Dismounted German tankers also took out the tank's machine guns and used them when rolling up trnches. I have a photo of a dismounted tanker armed with a Lewis gun that has had the stock removed, most likely to save room in the tank. I have no idea how you would fire such a weapon. Maybe like a submachine gun, from the hip?

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#12 roel22

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Posted 15 June 2013 - 02:23 PM

Thanks for all the extra info, very fascinating!

Roel

#13 Scalyback

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Posted 15 June 2013 - 05:15 PM

With great difficulty I would imagine! Squeeze and spray at a guess.

So the German tactic more armed personnel carrier than main battle tank?

#14 Michael Haselgrove

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Posted 15 June 2013 - 06:32 PM


For those with a particular interest in this subject an excellent book, available from Amazon, with lots of photos, technical data etc. is Sturmpanzer A7V - First of the Panzers by Rainer Strasheim and Max Hundleby. In the same series are two volumes about captured British tanks in German service.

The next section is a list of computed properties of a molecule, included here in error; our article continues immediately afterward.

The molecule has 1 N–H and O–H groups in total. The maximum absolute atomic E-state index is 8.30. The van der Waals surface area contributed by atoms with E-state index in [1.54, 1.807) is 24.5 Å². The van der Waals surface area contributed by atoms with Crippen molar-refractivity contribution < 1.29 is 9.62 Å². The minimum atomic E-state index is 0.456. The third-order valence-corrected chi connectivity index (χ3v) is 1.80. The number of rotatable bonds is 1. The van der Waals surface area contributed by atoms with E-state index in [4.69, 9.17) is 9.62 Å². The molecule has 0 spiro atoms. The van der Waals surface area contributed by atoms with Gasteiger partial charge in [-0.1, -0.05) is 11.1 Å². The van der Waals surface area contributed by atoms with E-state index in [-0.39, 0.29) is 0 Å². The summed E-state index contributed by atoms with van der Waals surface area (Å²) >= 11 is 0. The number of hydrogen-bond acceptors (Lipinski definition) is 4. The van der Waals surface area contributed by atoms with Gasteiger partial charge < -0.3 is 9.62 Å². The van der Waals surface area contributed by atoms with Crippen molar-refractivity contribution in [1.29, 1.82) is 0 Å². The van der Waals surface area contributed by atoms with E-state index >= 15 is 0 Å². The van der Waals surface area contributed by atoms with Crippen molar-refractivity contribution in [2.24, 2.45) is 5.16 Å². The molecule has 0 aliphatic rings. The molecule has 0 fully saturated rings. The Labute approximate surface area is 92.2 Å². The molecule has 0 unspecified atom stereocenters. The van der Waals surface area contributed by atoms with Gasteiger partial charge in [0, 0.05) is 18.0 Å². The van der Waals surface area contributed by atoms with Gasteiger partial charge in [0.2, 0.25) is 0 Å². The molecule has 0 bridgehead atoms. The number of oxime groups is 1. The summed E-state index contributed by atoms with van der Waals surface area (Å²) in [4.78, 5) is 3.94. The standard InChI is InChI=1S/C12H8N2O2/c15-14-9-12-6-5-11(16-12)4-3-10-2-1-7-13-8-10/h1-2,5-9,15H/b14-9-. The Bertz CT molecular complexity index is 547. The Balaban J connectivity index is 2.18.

Regards,

Michael H.

#15 Tom W.

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Posted 15 June 2013 - 06:51 PM

So the German tactic more armed personnel carrier than main battle tank?


Pretty much. It was the Crown Prince's idea. He watched the first demonstration of an A7V detachment and recommended to Ludendorff that since there were so many men in a tank, it could double as an armed platform for a shock squad.

In the first combat use of German tanks, at St. Quentin on March 21, 1918, Infantry Regiment No. 128 was held up by several hardened British machine-gun positions. Two German tanks arrived and took out most of the resistence with their main guns and machine guns, and then shock squads armed with hand grenades dismounted, collected flamethrowers from the tank patrol accompanying them, and rolled up the trenches.

#16 Scalyback

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Posted 15 June 2013 - 09:02 PM

More great info Tom. The armour race is facinating.